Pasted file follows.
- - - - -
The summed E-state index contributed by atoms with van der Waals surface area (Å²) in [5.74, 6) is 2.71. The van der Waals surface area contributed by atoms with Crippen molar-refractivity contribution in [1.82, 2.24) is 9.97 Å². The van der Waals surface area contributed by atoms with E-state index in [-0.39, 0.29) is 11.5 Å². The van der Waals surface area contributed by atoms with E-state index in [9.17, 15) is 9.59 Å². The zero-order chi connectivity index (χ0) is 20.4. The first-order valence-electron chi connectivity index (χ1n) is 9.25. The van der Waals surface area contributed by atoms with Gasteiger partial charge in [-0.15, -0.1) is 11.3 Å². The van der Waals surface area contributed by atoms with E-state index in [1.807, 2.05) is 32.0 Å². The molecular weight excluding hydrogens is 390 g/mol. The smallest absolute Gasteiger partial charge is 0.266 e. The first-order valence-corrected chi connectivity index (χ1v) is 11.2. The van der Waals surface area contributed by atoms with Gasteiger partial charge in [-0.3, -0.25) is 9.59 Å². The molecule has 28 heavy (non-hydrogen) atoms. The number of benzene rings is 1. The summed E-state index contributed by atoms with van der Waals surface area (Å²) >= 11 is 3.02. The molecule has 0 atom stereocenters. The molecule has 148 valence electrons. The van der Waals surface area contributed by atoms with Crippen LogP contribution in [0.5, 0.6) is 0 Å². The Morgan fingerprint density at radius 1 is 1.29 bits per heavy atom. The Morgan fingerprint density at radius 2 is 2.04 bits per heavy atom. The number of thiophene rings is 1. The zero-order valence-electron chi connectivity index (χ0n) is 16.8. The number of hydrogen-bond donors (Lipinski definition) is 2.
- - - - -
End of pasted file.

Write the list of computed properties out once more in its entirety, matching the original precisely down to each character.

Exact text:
The summed E-state index contributed by atoms with van der Waals surface area (Å²) in [5.74, 6) is 2.71. The van der Waals surface area contributed by atoms with Crippen molar-refractivity contribution in [1.82, 2.24) is 9.97 Å². The van der Waals surface area contributed by atoms with E-state index in [-0.39, 0.29) is 11.5 Å². The van der Waals surface area contributed by atoms with E-state index in [9.17, 15) is 9.59 Å². The zero-order chi connectivity index (χ0) is 20.4. The first-order valence-electron chi connectivity index (χ1n) is 9.25. The van der Waals surface area contributed by atoms with Gasteiger partial charge in [-0.15, -0.1) is 11.3 Å². The van der Waals surface area contributed by atoms with E-state index in [1.807, 2.05) is 32.0 Å². The molecular weight excluding hydrogens is 390 g/mol. The smallest absolute Gasteiger partial charge is 0.266 e. The first-order valence-corrected chi connectivity index (χ1v) is 11.2. The van der Waals surface area contributed by atoms with Gasteiger partial charge in [-0.3, -0.25) is 9.59 Å². The molecule has 28 heavy (non-hydrogen) atoms. The number of benzene rings is 1. The summed E-state index contributed by atoms with van der Waals surface area (Å²) >= 11 is 3.02. The molecule has 0 atom stereocenters. The molecule has 148 valence electrons. The van der Waals surface area contributed by atoms with Crippen LogP contribution in [0.5, 0.6) is 0 Å². The Morgan fingerprint density at radius 1 is 1.29 bits per heavy atom. The Morgan fingerprint density at radius 2 is 2.04 bits per heavy atom. The number of thiophene rings is 1. The zero-order valence-electron chi connectivity index (χ0n) is 16.8. The number of hydrogen-bond donors (Lipinski definition) is 2.